Abel: You know what happened to us? We were so politically engaged, or trying, at least when we were in school. I studied political science and I was more interested in politics than film. Filmmaking was just going to be a tool to do it. The first thing that really stopped us was, after we did Driller Killer and Ms. 45, we were going to do a film called Birds of Prey which was about revolution in the United States. It was about the people versus the corporations, alright? And you know, everybody was going to get paid the same and it was going to be made in this communist fucking way. When the people that raised the money looked at the budget, they asked “How come the grip is getting paid the same as the director?” I said, “Well that’s how we work.” Anyway, we spent three years trying to get this film together and we never could do it. Plus, in the ‘70s, the whole point of the political movement… it just became something else. I became a filmmaker and it became such a struggle to make films. You know, this is the point: to be politically active you either have to be rich or you have to be desperately poor. I mean, anything in between… We were just trying to survive and trying to make movies. So I think a lot of it got subjugated, but our attitudes were always…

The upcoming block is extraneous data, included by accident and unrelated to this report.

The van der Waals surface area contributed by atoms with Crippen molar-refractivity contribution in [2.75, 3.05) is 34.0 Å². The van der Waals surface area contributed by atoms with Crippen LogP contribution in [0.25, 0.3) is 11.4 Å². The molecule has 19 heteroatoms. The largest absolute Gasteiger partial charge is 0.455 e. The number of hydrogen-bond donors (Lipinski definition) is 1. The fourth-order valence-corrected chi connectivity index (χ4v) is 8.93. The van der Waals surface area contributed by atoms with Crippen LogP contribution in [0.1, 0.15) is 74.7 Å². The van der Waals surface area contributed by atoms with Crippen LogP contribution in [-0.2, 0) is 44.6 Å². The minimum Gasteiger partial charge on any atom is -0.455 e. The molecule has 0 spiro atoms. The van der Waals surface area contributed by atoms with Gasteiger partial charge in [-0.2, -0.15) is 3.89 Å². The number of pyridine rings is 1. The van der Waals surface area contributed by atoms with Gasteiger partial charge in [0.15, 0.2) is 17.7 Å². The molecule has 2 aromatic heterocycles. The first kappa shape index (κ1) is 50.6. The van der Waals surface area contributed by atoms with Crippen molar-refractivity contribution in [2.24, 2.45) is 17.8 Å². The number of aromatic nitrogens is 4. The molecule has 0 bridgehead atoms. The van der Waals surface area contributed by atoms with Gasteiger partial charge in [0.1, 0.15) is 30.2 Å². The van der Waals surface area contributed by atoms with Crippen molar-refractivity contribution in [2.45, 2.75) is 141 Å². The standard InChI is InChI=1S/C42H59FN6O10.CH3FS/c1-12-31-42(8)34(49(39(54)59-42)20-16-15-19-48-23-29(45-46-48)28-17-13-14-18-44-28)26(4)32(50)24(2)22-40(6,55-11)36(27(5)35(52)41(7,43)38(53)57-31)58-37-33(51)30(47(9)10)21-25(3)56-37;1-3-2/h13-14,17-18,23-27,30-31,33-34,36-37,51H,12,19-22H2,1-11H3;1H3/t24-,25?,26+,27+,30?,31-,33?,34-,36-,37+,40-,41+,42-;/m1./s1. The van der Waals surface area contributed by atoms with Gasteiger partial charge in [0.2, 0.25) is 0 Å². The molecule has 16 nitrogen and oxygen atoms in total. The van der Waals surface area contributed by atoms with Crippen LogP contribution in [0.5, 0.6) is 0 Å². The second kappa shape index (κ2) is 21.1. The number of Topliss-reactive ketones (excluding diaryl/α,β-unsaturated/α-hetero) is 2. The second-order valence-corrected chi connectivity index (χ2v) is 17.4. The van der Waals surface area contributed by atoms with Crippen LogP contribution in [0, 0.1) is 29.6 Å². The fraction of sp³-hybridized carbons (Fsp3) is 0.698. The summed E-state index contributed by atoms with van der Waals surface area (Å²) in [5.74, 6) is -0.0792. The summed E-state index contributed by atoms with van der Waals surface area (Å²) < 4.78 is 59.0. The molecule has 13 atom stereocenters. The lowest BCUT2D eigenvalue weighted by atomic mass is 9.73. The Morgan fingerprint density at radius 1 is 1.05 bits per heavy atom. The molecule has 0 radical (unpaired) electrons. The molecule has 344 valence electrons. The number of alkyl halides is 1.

Across the restaurant, a loud young man with a Russian accent holds court with a group of diners. Abel watches him.

Abel: He’s an actor who makes believe he’s a Russian gangster. These people come here, he comes here everyday. I used to think he was for real. Anyway.

Abel’s phone rings, he wanders away from the table, talking to someone about the premiere of 4.44 this Saturday.

Abel: I’m gonna see you before but listen we gotta go down to Wall Street man. Why don’t we go down, why don’t we do this? Go down at least one day and shoot this. There was like ten thousand people there yesterday. Michael Moore is down there, you know what I mean? I want to go tomorrow.

Abel wraps up the phone conversation and returns to the table.

Donal: You want some of my beer?

Abel: I haven’t drank in a fucking year. Can you imagine that? So don’t get me started.